When I asked Amar how he maintains this balance, he talked about how each song he comes out with expresses an emotion or feeling. When writing and composing a song, the process is made much easier when you tap into your emotions. This was something he found great difficulty in doing as a new artist, but through his patience and persistence, it became second nature.
With any music genre industry is that so many artists are blessed with so many amazing fans and of course the fame that comes with their successes. Having said that, I think as fans we have this misconception that our favorite artists always have the most fun in what comes from their successes. However, Amar said that his favorite part of the music making process isn’t the money or anything like that, but the “in the moment” experiences. Every project of his is started by simply having fun. He makes up various lyrics and melodies and sings like nobody’s listening until he’s got something that he knows he likes. He says that so many of his ideas just come out of having a “go with the flow” attitude and just being himself. And of course, with the hard work comes the joy of having his work appreciated which he labels as the second best thing.
Amar is one of the most well-known artists in his industry, which is constantly growing. So as an “OG” artist, I wanted to know more about what the Urban Desi genre lacks and what hopes he has for future artists in his industry. The biggest missing piece Amar sees currently is a lack of identity. In his own words he says,
“When you hear things like, “this is too English” or “people won’t understand this” it really gets you thinking what the genre actually is. Is it urban beats with only Desi lyrics? Is it English and a Desi language blended together? My definition would be music that elevates the quality of desi music. It’s hard to be considered Urban while having so many similar sounds, lyrics, and melodies from your counterparts.”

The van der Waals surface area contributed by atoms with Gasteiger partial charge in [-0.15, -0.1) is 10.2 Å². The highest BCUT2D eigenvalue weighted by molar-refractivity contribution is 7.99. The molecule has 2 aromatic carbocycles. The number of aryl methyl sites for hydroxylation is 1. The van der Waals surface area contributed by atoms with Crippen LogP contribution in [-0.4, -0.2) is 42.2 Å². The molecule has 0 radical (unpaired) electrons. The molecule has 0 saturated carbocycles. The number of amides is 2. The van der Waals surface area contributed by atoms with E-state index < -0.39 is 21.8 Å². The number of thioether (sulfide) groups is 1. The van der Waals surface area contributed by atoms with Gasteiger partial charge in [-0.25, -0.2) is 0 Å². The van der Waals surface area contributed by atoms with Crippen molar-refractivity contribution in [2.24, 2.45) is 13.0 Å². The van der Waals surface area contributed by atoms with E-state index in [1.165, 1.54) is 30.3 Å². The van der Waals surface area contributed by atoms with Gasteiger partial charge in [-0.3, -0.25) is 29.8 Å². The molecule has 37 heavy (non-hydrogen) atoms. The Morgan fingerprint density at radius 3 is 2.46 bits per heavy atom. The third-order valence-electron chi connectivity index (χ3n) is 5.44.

That being said, the future holds so much for future artists and Amar really hopes they bring creativity above everything else. He wants them to be real and generate a factual fane base and following. His advice is to future artists is to try writing their own songs first and ask for help where they need it, instead of just trying to buy their way into the industry. He also says to spend money wisely on marketing, merchandising, building show quality instead of fake views, likes, and followers. He believes the future can bring changes to an industry that is very much in need of a makeover.
He also has a little more advice for aspiring artists, which I think is so needed, because too often South Asians are discouraged from pursuing a career in the arts. He wants budding artists to know to not be scared, reach out for the stars. Most importantly though, he said to build yourself mentally and to not lose sight of your goal if this is truly what you want. He made a great analogy in saying, “completing a song is the hardest part, but the best part is getting to release it” Meaning, many times it’s going to be so hard to want to keep going…but if you stick with it, anything is possible!
But what’s next? What new fire should we be expecting in the future? Well, Amar is going to be releasing a brand new album titled “Coast America” in the near feature, along with multiple music videos of some of his songs scheduled for release. But what really stood out to me was Amar’s idea to start introducing newer languages in his music, possibly by Amar himself or a feature artist.
I’ll leave you all with a fun fact. Amar Sandhu is actually one of the very first singers in the Punjabi music industry to be born in America, how cool right?! We’re sure that your grandkids will take IMMENSE pride in knowing that in the future.
We can’t wait for more Sandhu’aa in the future, and we can’t wait to see what milestones he crosses in the future! Here’s to more successful music and a fun-filled journey ahead.